Chris Powell’s first signing as Charlton manager; the former Southampton striker joined the Addicks for an undisclosed fee from Plymouth in January 2011 after scoring 13 goals for the Pilgrims in the first half of the 2010/2011 season. Wright-Phillips joined just days after the Addicks beat his previous employers 2-0 at the Valley in Powell’s first game in charge, two factors which helped to spark excessive positivity amongst Charlton fans that promotion to the Championship would be achieved come May. He made his debut a week after joining as he lined up against Colchester on a chilly Tuesday night at the Valley. The game offered little to liven up the frozen crowd; that was until Wright-Phillips acrobatically turned in Scott Wagstaff’s cross to seal a second consecutive three points for the Addicks with 15 minutes left to play. A second goal and a third win on the bounce followed away at Yeovil as Charlton climbed back into the play-off spots with games in hand meaning an automatic promotion place wasn’t beyond the grasp of Chris Powell and his team. Another goal and another win followed in a thrilling 3-2 victory over Peterborough, but that was where the honeymoon ended for Powell. A run that saw just two wins in the final 19 games of the season saw the Addicks finish the season languishing in 13th and many disgruntled fans calling for the manager’s head. However, amidst the chaos and depression, Wright-Phillips grabbed himself another five goals in what was seen as the only positive to come from the final period of the season. It may seem like an exaggeration now, but at the time it felt like his goals had kept Charlton away from any threat of being considered a relegation candidate.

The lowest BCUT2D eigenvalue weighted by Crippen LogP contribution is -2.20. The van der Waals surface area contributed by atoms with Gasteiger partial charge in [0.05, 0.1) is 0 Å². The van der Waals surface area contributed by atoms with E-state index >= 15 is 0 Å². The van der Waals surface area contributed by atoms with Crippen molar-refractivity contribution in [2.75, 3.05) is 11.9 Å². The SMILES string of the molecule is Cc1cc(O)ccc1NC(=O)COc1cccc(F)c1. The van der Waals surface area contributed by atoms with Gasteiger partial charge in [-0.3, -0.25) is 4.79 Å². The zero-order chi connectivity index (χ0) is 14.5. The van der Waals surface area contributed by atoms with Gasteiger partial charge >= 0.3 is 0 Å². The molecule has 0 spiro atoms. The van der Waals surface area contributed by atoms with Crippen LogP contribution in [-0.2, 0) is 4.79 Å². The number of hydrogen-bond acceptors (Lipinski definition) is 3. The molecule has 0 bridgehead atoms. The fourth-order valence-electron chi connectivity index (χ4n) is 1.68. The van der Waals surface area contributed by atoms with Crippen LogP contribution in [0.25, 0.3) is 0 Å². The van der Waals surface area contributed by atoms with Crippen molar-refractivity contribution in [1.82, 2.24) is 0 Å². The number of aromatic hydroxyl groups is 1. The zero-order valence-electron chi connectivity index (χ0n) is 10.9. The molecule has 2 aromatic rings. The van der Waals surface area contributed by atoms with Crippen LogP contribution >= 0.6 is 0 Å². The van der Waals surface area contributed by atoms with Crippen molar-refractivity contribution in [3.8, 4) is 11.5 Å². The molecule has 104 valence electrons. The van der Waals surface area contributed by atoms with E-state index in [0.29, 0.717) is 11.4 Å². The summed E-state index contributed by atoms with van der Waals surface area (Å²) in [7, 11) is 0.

It also seems incredibly silly to use words such as these now, but the board stuck by Powell and gave him the chance to build a squad capable of challenging for promotion for the 2011/12 season. The defence was shored up with the likes of Michael Morrison and Rhoys Wiggins in the hope a solid foundation at the back would provide more points from Wright-Phillips’ goals, gifted midfielders such as Dale Stephens and Danny Green were snapped up to provide Wright-Phillips with the ammunition to shoot and striker partners in the shape of Paul Hayes and later Yann Kermorgant were brought in to compliment Wright-Phillips’ attributes and assist in goal scoring positions. The squad was almost flawless in every department and it showed as the Addicks, and Wright-Phillips, took the league by storm. It took the striker three games to get off the mark, although he had played provider in the first two games of the season, with a double in a 2-0 win at Colchester and the goals flowed freely after that. Goals against Scunthorpe, Sheffield Wednesday, Exeter, Chesterfield, Sheffield United, Carlisle, Preston North End and Brentford, along with braces against Wycombe and Hartlepool, meant Wright-Phillips could boast an impressive 14 goals in his first 17 league appearances.